- Implementation of adaptation measures to cope with the delay in achieving the climate targets.
Der World Energy Markets Observatory is an annual publication by Capgemini. It monitors key indicators of the power and gas markets in North America, Europe, Asia (including China and India) and Australia. The 23rd edition, which is mainly based on public data combined with Capgemini’s expertise in the energy sector, refers to data from 2020 and the first half of 2021. Research teams from De Pardieu have additional expertise on regulation and customer behavior as well as market data Brocas Maffei, VaasaETT and Enerdata brought in.
More information as well as the full World Energy Markets Observatory are available at this link ready for you.
Capgemini is one of the world’s leading partners for companies in managing and transforming their business through the use of technology. The group is driven every day by its purpose to promote the development of human potential through technology – for an inclusive and sustainable future. Capgemini is a responsible and diverse organization with a team of 290,000 employees in almost 50 countries. A company history spanning more than 50 years and in-depth industry know-how are decisive factors that customers trust Capgemini with the entire spectrum of their business requirements – from strategy and design to business operations. The company relies on the rapidly developing innovations in the areas of cloud, data, AI, connectivity, software, digital engineering and platforms. The group’s turnover in 2020 was 16 billion euros.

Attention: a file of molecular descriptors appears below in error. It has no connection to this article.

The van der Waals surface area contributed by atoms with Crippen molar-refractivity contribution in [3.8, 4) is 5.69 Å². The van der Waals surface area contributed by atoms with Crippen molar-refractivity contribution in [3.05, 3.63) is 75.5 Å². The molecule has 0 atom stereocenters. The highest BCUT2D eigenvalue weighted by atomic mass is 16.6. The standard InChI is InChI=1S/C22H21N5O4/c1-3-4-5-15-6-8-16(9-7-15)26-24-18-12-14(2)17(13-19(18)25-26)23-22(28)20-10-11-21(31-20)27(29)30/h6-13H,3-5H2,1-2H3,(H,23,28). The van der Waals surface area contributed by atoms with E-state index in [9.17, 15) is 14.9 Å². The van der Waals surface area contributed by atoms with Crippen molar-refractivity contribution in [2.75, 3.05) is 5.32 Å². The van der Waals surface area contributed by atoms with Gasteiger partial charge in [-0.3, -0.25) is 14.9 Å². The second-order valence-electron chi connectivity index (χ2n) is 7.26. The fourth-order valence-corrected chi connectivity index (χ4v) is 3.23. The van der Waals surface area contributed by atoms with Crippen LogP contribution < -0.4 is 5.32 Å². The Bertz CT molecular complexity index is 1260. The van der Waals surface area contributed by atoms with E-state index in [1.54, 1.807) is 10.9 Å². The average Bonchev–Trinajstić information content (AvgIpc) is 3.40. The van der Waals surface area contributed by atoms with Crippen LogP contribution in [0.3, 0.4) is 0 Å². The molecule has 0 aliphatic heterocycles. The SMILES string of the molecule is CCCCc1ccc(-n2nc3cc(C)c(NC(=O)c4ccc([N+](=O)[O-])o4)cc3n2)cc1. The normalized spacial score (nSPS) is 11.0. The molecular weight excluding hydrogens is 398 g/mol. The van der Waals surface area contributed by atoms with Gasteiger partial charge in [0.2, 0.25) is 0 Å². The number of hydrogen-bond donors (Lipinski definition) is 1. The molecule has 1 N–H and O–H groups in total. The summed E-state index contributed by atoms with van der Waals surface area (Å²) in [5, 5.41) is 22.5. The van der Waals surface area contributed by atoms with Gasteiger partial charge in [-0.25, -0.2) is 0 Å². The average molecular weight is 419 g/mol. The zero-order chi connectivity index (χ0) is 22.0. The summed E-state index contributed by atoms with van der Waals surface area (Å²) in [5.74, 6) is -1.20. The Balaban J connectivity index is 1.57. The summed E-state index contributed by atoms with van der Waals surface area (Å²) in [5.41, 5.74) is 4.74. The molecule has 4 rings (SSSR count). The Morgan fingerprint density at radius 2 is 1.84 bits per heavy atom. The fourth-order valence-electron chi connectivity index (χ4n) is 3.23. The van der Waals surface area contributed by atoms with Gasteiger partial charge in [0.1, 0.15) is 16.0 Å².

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Kora Alice Lejko
Capgemini Germany | Frankfurt
Tel.: +49 151 4025-1298
Email: [email protected]
Original content by: Capgemini, transmitted by news aktuell